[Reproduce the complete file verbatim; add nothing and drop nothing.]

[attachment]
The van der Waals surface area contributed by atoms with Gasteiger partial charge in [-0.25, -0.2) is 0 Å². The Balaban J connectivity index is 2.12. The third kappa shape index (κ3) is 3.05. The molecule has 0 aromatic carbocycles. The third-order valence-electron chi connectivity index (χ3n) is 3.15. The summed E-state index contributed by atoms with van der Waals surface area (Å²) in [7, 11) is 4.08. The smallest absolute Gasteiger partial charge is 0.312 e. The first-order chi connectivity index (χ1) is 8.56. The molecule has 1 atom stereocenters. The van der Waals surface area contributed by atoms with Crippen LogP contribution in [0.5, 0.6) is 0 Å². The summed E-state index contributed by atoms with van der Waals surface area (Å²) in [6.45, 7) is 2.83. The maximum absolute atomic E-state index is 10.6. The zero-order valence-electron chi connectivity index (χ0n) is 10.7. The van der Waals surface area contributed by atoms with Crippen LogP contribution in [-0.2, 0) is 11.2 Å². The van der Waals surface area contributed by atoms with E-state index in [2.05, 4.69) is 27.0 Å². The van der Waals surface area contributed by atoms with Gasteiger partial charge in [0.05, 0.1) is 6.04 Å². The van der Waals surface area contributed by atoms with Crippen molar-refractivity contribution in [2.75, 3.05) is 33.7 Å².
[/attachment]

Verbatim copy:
The van der Waals surface area contributed by atoms with Gasteiger partial charge in [-0.25, -0.2) is 0 Å². The Balaban J connectivity index is 2.12. The third kappa shape index (κ3) is 3.05. The molecule has 0 aromatic carbocycles. The third-order valence-electron chi connectivity index (χ3n) is 3.15. The summed E-state index contributed by atoms with van der Waals surface area (Å²) in [7, 11) is 4.08. The smallest absolute Gasteiger partial charge is 0.312 e. The first-order chi connectivity index (χ1) is 8.56. The molecule has 1 atom stereocenters. The van der Waals surface area contributed by atoms with Crippen LogP contribution in [0.5, 0.6) is 0 Å². The summed E-state index contributed by atoms with van der Waals surface area (Å²) in [6.45, 7) is 2.83. The maximum absolute atomic E-state index is 10.6. The zero-order valence-electron chi connectivity index (χ0n) is 10.7. The van der Waals surface area contributed by atoms with Crippen LogP contribution in [-0.2, 0) is 11.2 Å². The van der Waals surface area contributed by atoms with E-state index in [2.05, 4.69) is 27.0 Å². The van der Waals surface area contributed by atoms with Gasteiger partial charge in [0.05, 0.1) is 6.04 Å². The van der Waals surface area contributed by atoms with Crippen molar-refractivity contribution in [2.75, 3.05) is 33.7 Å².